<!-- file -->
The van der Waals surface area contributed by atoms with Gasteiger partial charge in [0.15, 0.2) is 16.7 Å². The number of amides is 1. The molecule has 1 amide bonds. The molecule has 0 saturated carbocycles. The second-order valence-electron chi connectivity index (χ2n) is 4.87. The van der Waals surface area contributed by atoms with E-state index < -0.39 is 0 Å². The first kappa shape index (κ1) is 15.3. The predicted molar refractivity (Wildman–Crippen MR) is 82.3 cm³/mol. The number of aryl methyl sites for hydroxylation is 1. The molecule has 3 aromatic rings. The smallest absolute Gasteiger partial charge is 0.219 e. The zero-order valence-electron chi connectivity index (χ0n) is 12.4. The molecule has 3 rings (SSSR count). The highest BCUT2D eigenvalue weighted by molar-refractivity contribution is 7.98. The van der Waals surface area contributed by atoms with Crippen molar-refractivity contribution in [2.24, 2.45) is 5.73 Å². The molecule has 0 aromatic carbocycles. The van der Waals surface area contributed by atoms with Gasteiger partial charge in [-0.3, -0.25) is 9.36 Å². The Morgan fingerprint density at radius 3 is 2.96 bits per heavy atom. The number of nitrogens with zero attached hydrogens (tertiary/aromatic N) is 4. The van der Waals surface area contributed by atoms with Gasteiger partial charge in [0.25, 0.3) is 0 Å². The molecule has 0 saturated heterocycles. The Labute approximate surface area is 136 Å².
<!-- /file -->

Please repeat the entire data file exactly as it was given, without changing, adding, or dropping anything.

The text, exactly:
The van der Waals surface area contributed by atoms with Gasteiger partial charge in [0.15, 0.2) is 16.7 Å². The number of amides is 1. The molecule has 1 amide bonds. The molecule has 0 saturated carbocycles. The second-order valence-electron chi connectivity index (χ2n) is 4.87. The van der Waals surface area contributed by atoms with E-state index < -0.39 is 0 Å². The first kappa shape index (κ1) is 15.3. The predicted molar refractivity (Wildman–Crippen MR) is 82.3 cm³/mol. The number of aryl methyl sites for hydroxylation is 1. The molecule has 3 aromatic rings. The smallest absolute Gasteiger partial charge is 0.219 e. The zero-order valence-electron chi connectivity index (χ0n) is 12.4. The molecule has 3 rings (SSSR count). The highest BCUT2D eigenvalue weighted by molar-refractivity contribution is 7.98. The van der Waals surface area contributed by atoms with Crippen molar-refractivity contribution in [2.24, 2.45) is 5.73 Å². The molecule has 0 aromatic carbocycles. The van der Waals surface area contributed by atoms with Gasteiger partial charge in [-0.3, -0.25) is 9.36 Å². The Morgan fingerprint density at radius 3 is 2.96 bits per heavy atom. The number of nitrogens with zero attached hydrogens (tertiary/aromatic N) is 4. The van der Waals surface area contributed by atoms with Gasteiger partial charge in [0.25, 0.3) is 0 Å². The molecule has 0 saturated heterocycles. The Labute approximate surface area is 136 Å².